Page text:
Wednesday, March 4, 2015

Mysteries of the Attic, Revealed II

Ok. This has gotten pretty complicated so i'm going to try to summarize. About one year after i moved here, intrigued by smell, dust, sound of belts of cars starting, i popped the attic lid that was made of drywall with popcorn on it. One corner was cracked. Too bad back then i didn't take pictures of everything.

None of the three pipes from all levels did have an individual passage through the roof. Mine was laying on the floor like this blowing insulation and smell above the kitchen window and in the parking lot and the other two were hanging near an airing vent, partially evacuating the smell in the attic.

First i replaced the lid with i guess 3/4 inch white laminated fiberboard to which i attached two hooks. Later i added an alarm to it (and it was effective, for a while).

I put all three bathroom exhaust together with a fan on top near a vent and enclosed it. I made an enclosure too for the 6" kitchen exhaust. After many trials it all started looking like this:



All three pipes in the first of two picture above have dampers at the end near the vent. There is one more damper preventing backlow in the attic.

Today they look different. I attached some pieces of rubber pipes in the end for attenuating vibrations.

After the neighbors downstairs let their exhaust fans running for years and creating all sort of problems, i moved my pipe near my kitchen exahust with some dampers preventing backflow both in the attic and in the bathroom exhaust. The kitchen 6" exhaust pipe does not have a damper at the end but has one near the lower end on top of the present mold evacuation system (not seen in last picture). The polystiren foam adapter for that damper broke and i replaced it Monday with a plywood ring.

Today i moved back my exhaust pipe near the other two since currently the bathroom fan downstairs is running less than an hour a day like it's supposed to. This way there can be no suspicion that i'm using it to pump stuff back in the kitchen exhaust and into the floor but there will be that i'm using to pump air back in the other two bathroom exhaust but there are two dampers on each of those, one installed by me at the upper end as seen in the pictures and one near each fan. (All three pipes are fitted and connected symmetrical with dampers and everything). But to me there is no doubt to me they will adapt and will come with more insinuating actions like last night leaving the window cracked. Cause they are http://georgesblogforfriends.blogspot.com/2012/01/kaiser-khazaria-and-lenin.html Now, featuring ninja.

The two 1.5 pipes hanging near the attic damper where the fan pulls air from the attic insuring the airing at all times are connecting to the two exhaust pipes' housing from the lower levels, as some of the pipes are leaking. Airing those housings, through thermal flow only.

The fan in the picture below is now above my stove in the place normally used for the kitchen exhaust, that is the lower end of the 6" pipe seen in the pictures above and turns counterclockwise as most BLCD (BrushLess DC) computer (not laptop) fans do http://en.wikipedia.org/wiki/Brushless_DC_electric_motor . (BLCD is an improper name, they are actually AC motors with a built in inverter). It is part of the system that pulls with two 1.5" flexible hoses air from the floor, behind the fridge, where there's been a leak and near the bathroom. Initially built last November for eliminating mold from floor after a leak, i keep it running now for eliminating smoke (probably cigarette) that for some reason is present in floor and kitchen wall common with the next entrance) near the fridge.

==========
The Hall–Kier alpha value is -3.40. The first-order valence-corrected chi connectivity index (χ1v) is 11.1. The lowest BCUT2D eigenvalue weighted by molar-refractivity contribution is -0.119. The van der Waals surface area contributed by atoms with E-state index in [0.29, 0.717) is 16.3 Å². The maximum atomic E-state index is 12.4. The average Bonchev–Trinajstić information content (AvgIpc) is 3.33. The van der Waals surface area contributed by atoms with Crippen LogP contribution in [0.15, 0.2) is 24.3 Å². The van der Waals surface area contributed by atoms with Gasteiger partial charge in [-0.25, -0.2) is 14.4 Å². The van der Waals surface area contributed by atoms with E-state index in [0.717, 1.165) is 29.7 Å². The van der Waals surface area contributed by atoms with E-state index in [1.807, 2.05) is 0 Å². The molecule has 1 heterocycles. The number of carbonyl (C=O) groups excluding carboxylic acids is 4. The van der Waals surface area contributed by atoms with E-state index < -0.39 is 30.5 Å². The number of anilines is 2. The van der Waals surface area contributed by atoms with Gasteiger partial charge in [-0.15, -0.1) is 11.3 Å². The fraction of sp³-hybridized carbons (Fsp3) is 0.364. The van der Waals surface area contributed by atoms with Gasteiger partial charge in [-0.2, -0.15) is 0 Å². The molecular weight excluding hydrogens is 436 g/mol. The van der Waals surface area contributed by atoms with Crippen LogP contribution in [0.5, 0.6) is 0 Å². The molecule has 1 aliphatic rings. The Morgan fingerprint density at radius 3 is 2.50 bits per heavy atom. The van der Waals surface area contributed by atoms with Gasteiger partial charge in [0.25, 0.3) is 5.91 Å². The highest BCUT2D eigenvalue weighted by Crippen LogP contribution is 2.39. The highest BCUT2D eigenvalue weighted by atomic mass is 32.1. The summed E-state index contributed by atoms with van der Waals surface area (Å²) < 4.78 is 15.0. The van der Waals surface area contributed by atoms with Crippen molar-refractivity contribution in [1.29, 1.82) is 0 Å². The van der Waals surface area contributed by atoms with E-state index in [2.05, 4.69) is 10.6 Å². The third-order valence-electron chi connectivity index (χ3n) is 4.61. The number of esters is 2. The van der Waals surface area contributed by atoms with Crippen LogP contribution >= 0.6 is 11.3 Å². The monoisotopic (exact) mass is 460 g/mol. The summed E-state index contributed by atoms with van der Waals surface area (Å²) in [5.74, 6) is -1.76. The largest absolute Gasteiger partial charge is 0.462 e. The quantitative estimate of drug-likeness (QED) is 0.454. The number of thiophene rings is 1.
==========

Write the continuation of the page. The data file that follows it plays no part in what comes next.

video
Computer fans can't turn the other way because they are actually synchronous AC motors with a built in invertor (improperly named BLCDs). By inverting the polarity of the power supply they simply won't start.
One more thing before i forget. I might be wrong, but there is one passage visible from the parking lot, a chmney like 3 or 4 inch thick structure somewhere above the kitchen that doesn't seem to have a correspondent in the attic.

This is the last configuration as of 03/04/2015 10 AM
03/05/2015 @7 PM


04/06/2015 I discovered this: Just above the kitchen, the exhaust 6" pipe sits next to the hot water pipe that goes left to the kitchen and right to the bathroom. The tape was all dried and not sealing anymore. Parts of it came easily. The remaining one was put by me more recently, however that is not a good job either, is very hard to work, you have to kinda sit on your knees beacause the roof is too close. So i poured two cans of Great Stuff Fire Block that actually does not extend as much as the cheaper foam. It covered almost to the last fold of the pipe. I'm gone keep an eye on to see if the foam does not bend a pipe or cracks a solder joint or something but i don't think it's possible in open space.

The whole pipe was covered with an insulation blanket; every time i was using the exhaust stuff was getting in it. This spring when it got hot the first time it was stinking really bad, i went in the attic and removed the blanket from the top of the pipe. But there is one more thing. During the night time the pipe was cooling (in the morning i have to leave the water to run like one whole minute). Since everything was covered with an insulating blanket, i assume the whole pipe was heating and cooling loosing heat but also dilating and contracting, with the folds opening and closing. Quite a piece of engineering. Also cannot understand why they didn't use that T at the right the other way and save an elbow. Just to make the hot water pipe run under the elbow of the exhaust?